Background: “There’s going to be some consequences for what they’ve [Saudi Arabia] done with Russia,” said Biden. The decision by the Saudi-led OPEC+ oil cartel to cut production last week prompted anger at the White House, where officials said Biden was personally disappointed by what they called a “shortsighted” decision.
Why it matters: The move, which came three months after Biden visited Saudi Arabia and met its de facto leader Crown Prince Mohammed bin Salman, has the potential to raise gas prices in the weeks ahead of November’s midterm elections.

Israeli soldier killed in West Bank shooting, new Lion’s Den militant group claims responsibility

An Israeli soldier was killed on Tuesday in a drive-by shooting attack, the Israel Defense Forces said, naming him as 21-year-old Staff Sgt. Ido Baruch. A new militant group calling itself Lion’s Den claimed responsibility.

Background: The soldier was killed near the settlement of Shavei Shomron in the occupied West Bank. The incident marks the second time in less than a week that an Israeli soldier has been killed in a drive-by shooting. Noa Lazar, 18, was shot at a military checkpoint in East Jerusalem on Saturday and later died of her injuries. The attackers in both incidents escaped.
Why it matters: The soldier killed Tuesday is at least the 22nd person killed in Palestinian militant violence in Israel or the West Bank this year, making it the deadliest year on the Israeli side since 2015. This has also been the deadliest year for Palestinians killed by Israeli forces since that year, with at least 115 Palestinians killed, according to the Palestinian Ministry of Health.

NBA legend and Hall of Famer Shaquille O’Neal speaks to CNN’s Becky Anderson about the first NBA games held in the Middle East as well as his future endeavors in the world of business.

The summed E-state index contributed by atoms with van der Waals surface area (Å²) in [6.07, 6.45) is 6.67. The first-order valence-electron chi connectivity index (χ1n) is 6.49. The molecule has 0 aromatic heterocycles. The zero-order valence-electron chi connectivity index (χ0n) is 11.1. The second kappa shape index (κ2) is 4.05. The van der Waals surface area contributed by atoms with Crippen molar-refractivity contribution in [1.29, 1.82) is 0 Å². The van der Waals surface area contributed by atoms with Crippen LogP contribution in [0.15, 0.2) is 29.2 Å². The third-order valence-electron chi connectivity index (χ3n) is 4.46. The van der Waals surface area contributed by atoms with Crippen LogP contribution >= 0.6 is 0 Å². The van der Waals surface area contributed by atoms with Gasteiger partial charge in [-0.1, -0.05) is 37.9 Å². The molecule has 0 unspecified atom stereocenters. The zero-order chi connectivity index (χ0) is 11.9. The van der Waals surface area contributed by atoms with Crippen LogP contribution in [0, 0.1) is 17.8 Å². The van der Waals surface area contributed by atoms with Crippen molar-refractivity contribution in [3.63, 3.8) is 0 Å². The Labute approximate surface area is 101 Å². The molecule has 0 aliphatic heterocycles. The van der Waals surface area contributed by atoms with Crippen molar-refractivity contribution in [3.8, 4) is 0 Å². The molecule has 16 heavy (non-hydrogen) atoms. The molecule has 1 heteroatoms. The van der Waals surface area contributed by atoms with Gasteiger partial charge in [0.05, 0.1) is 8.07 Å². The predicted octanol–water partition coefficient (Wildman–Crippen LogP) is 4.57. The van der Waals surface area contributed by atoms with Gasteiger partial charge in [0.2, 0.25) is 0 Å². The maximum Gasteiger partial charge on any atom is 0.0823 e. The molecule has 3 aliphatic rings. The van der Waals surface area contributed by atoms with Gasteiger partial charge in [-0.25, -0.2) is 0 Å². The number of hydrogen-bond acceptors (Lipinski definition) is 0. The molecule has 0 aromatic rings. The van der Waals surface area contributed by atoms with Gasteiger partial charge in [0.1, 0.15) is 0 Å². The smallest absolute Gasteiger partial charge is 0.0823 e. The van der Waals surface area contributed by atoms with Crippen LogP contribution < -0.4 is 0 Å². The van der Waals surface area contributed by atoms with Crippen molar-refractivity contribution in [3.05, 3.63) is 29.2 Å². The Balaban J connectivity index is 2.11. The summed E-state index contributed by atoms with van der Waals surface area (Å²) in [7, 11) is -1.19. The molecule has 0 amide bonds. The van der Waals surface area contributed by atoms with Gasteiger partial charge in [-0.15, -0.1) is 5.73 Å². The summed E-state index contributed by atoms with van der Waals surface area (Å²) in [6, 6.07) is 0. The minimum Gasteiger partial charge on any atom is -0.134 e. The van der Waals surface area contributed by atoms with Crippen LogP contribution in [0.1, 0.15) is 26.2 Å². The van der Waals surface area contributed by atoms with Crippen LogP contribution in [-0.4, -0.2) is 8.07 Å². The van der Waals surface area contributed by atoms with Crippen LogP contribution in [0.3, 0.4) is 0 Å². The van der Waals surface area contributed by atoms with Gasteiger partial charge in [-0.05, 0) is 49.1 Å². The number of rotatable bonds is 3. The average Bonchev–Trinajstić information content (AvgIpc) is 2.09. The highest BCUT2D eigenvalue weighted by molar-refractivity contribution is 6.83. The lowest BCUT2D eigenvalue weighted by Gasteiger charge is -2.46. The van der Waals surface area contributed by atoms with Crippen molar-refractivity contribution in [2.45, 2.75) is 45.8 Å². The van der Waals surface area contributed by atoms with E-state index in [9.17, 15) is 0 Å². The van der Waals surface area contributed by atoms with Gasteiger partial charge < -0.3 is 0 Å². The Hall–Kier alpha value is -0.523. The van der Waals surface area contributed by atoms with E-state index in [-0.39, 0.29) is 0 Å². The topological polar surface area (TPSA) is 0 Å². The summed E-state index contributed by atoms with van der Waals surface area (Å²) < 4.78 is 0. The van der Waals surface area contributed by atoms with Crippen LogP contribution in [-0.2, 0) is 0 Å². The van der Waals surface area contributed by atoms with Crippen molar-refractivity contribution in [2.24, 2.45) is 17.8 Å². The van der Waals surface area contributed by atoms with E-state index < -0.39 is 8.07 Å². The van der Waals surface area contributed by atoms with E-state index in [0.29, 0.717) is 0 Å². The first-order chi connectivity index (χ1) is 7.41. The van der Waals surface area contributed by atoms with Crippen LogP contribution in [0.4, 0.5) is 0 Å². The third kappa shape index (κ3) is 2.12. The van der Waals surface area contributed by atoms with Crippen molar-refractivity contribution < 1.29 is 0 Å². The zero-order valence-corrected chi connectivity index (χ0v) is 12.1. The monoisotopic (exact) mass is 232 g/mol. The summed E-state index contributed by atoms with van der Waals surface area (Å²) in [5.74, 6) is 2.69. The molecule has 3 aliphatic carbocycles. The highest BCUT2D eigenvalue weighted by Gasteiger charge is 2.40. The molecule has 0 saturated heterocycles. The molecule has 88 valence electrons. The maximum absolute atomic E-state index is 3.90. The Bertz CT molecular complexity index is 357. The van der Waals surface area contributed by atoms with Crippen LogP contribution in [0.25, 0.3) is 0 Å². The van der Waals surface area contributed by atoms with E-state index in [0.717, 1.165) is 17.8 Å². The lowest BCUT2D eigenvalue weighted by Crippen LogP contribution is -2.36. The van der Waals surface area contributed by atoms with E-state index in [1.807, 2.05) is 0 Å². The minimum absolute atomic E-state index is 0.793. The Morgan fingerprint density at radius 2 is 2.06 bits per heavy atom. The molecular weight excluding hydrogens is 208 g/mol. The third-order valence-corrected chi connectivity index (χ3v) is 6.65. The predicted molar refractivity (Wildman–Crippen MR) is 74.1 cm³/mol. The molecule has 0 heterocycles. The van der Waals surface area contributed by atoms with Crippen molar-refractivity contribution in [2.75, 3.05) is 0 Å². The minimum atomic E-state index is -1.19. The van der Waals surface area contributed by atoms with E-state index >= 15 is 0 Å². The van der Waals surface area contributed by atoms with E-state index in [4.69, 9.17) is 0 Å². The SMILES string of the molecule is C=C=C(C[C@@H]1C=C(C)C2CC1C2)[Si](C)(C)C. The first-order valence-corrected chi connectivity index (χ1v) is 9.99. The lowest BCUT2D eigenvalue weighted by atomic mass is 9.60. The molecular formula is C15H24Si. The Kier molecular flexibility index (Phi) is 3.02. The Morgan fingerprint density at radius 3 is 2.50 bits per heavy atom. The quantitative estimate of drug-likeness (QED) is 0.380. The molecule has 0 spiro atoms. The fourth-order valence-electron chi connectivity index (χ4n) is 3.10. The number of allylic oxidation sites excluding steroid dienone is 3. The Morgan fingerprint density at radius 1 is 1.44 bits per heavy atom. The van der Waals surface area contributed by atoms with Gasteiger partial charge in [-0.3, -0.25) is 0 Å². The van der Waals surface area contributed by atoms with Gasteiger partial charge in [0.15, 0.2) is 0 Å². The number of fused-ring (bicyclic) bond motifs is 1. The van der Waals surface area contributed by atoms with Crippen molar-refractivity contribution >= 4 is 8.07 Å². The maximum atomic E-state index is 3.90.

Watch the interview here:

“I don’t know if I’m allowed to say. It’d probably be disrespectful to say it, but I would like to go back home.” NBA Hall of Famer @SHAQ is tight-lipped about his plans to buy a franchise — or is he? pic.twitter.com/QOFFt4Sdpn

— Becky Anderson (@BeckyCNN)

October 10, 2022

The world’s first swim across the Red Sea kicked off on Monday as UN “Patron of the Oceans” and endurance swimmer Lewis Pugh tries to draw attention to the world’s coral reefs.

Pugh will swim from Saudi Arabia to Egypt, covering a total distance of 160 kilometers over the span of more than two weeks. The journey will be divided into 10-kilometer swims per day.

“My message is clear: all nations must urgently and drastically reduce their emissions to limit ocean warming,” Pugh told CNN.

He will be swimming past the venue of the upcoming climate change summit Conference of Parties, commonly known as COP, in Egypt.

Pugh hopes his swim will stir more talk around the topic of protecting the world’s coral reefs. “The more we talk about the climate crisis, the harder it is for world leaders to ignore,” he said.

A 2021 study believes that 50% of the world’s coral reefs have already died since the 1950s due to climate change.

“I’ve seen it first-hand. In the areas suffering mass coral bleaching, it’s like swimming over a graveyard,” said Pugh.

The endurance swimmer is due to complete his swim on October 15. Coupled with the risks of high temperatures, physical injury and hazardous marine life, he will also be swimming in one of the busiest shipping lanes in the world.

“All of us that use the ocean – swimmers, divers, kayakers, surfers, sailors – have a duty to protect it,” he said.

World leaders are due to meet in Egypt’s resort town of Sharm El Sheikh for COP27 on November 6, where they will discuss the world’s most pressing climate issues amid today’s hydrocarbon energy crunch.

By Mohammed Abdelbary